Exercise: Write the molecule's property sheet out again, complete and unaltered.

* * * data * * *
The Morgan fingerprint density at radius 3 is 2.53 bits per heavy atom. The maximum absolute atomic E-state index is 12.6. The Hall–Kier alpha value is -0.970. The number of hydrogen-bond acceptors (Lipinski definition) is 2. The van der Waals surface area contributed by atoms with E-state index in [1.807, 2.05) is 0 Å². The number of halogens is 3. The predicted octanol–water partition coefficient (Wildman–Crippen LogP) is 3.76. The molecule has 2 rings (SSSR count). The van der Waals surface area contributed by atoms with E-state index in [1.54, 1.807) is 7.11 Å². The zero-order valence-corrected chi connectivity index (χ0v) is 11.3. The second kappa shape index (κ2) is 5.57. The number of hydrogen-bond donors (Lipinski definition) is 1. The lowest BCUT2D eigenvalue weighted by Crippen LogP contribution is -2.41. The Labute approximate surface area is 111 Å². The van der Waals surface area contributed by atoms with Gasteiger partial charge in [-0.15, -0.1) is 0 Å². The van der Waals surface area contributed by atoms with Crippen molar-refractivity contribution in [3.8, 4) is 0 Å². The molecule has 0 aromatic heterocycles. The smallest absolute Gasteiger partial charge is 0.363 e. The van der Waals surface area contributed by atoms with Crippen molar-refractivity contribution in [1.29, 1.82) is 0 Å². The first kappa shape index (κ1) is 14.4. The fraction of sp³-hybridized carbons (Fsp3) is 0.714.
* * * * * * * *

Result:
The Morgan fingerprint density at radius 3 is 2.53 bits per heavy atom. The maximum absolute atomic E-state index is 12.6. The Hall–Kier alpha value is -0.970. The number of hydrogen-bond acceptors (Lipinski definition) is 2. The van der Waals surface area contributed by atoms with E-state index in [1.807, 2.05) is 0 Å². The number of halogens is 3. The predicted octanol–water partition coefficient (Wildman–Crippen LogP) is 3.76. The molecule has 2 rings (SSSR count). The van der Waals surface area contributed by atoms with E-state index in [1.54, 1.807) is 7.11 Å². The zero-order valence-corrected chi connectivity index (χ0v) is 11.3. The second kappa shape index (κ2) is 5.57. The number of hydrogen-bond donors (Lipinski definition) is 1. The lowest BCUT2D eigenvalue weighted by Crippen LogP contribution is -2.41. The Labute approximate surface area is 111 Å². The van der Waals surface area contributed by atoms with Gasteiger partial charge in [-0.15, -0.1) is 0 Å². The van der Waals surface area contributed by atoms with Crippen molar-refractivity contribution in [3.8, 4) is 0 Å². The molecule has 0 aromatic heterocycles. The smallest absolute Gasteiger partial charge is 0.363 e. The van der Waals surface area contributed by atoms with Crippen molar-refractivity contribution in [1.29, 1.82) is 0 Å². The first kappa shape index (κ1) is 14.4. The fraction of sp³-hybridized carbons (Fsp3) is 0.714.